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Cellular Aging: DNA Polymorphisms - Aging At The Cellular Level

age genetic repair genes replication alleles

All DNA polymorphisms that affect the phenotype of the organism are expressed in some fashion at the cellular level, even if only in the secretion of an abnormal gene product that acts at a site distant from the secretory cell. Alleles of genes involved in basic cellular functions could affect the phenotype of multiple cell types, or in some cases all cell types. For example, polymorphisms in genes involved in DNA synthesis or cell division could alter the function of cells that are actively proliferating or are potentially capable of proliferation. On the other hand, a variant gene involved in an essential function such as aerobic respiration could potentially alter the phenotype of every cell in an organism.

The replication and repair of nuclear (genomic) DNA involves a variety of functions that are essential for cell survival. These metabolic processes are essential for the accurate transmission of genetic information from one generation of a cell or organism to the next, and for the maintenance of normal gene function. Diminished fidelity of DNA replication and/or repair will result in an increased mutation rate, which can lead to decrements of cell function, cell death and/or increased risk of transformation to a malignant (cancerous) cell type. There have been a number of experimental observations that suggest (but do not prove) that the accumulation of genomic mutations in somatic cells is a causal mechanism of aging both at the cellular and organismal levels. This hypothesis, generally attributed to Szilard, implies that the efficiency and fidelity of DNA replication and repair affect the rate of aging and maximum life span. Some of the observations that are consistent with this hypothesis are:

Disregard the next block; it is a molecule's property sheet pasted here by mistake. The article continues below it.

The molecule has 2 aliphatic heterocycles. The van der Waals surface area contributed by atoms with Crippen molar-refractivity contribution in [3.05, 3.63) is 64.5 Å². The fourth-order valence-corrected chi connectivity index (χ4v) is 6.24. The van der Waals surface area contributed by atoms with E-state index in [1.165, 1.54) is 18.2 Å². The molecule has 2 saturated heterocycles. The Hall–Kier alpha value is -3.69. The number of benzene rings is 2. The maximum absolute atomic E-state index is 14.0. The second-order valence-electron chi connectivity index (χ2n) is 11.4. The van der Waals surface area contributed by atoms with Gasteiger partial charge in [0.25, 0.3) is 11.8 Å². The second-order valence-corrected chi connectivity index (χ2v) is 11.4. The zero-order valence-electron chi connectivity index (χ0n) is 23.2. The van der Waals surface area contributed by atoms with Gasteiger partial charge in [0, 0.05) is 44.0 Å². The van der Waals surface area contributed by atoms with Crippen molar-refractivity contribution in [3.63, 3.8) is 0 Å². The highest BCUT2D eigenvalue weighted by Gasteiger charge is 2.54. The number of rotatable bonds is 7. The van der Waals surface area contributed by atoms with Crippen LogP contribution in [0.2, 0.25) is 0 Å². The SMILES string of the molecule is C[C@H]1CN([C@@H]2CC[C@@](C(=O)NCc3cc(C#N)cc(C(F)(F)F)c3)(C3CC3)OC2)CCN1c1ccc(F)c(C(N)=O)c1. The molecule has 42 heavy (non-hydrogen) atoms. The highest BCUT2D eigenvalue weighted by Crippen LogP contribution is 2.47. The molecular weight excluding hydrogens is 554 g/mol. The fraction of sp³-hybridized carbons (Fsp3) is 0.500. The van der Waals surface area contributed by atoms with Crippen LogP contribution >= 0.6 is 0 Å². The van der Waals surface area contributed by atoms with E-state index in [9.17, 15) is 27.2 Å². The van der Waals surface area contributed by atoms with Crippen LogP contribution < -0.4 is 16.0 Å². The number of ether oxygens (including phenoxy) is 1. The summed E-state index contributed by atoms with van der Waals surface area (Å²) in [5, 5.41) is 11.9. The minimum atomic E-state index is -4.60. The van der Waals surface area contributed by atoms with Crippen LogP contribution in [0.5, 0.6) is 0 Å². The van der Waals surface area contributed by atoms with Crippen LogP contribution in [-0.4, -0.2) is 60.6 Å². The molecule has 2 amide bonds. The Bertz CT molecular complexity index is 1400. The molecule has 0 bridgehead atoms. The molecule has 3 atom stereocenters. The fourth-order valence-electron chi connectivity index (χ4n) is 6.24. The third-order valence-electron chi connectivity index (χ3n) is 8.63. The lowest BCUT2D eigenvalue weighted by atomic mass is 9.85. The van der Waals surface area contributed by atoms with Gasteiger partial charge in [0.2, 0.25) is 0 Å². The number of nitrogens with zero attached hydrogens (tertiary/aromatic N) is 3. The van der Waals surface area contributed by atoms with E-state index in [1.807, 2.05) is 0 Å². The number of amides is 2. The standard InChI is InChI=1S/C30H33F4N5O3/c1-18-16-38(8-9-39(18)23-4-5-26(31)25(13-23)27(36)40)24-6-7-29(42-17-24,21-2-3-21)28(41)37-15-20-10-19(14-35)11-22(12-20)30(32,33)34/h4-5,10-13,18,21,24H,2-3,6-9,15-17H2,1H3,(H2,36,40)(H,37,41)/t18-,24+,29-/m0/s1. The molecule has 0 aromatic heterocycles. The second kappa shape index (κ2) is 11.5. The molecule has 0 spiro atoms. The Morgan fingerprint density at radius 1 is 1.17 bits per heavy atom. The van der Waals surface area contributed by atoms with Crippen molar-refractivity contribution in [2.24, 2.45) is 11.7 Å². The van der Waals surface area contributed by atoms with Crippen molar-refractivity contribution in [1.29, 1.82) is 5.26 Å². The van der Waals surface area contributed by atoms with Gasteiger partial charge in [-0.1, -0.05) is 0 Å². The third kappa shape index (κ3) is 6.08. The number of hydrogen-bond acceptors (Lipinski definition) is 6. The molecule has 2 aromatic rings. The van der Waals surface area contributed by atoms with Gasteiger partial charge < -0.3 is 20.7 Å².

1. The efficiency and extent of the repair of DNA damage induced by ultraviolet light (UV) is directly related to the maximum life span of the species. This result correlates with the observation that lower levels of DNA damage and mutations are present in experimental animals that are on a diet that restricts caloric intake. Dietary restriction has been shown to extend maximal life span in multiple species and has been extensively exploited as an experimental model in aging research.
  2. Normal human cells in tissue culture can divide only a limited number of times. This is often referred to as replicative senescence and is associated with changes in cell structure and gene activity. It now appears that one mechanism that determines the replicative potential of some cell types in cultures and in tissues is the extent of loss of specialized hexanucleotide repeat sequences of DNA (telomeres) at the ends of the chromosomes. Approximately fifty to one hundred bp are lost from this region with each cell division. This occurs because telomerase, the enzyme that synthesizes these repeat sequences, is functionally inactive in most human somatic cells. It has been postulated that after a sufficient number of replications these structures become so short that the cells perceive them as damaged DNA and irreversibly cease cell division.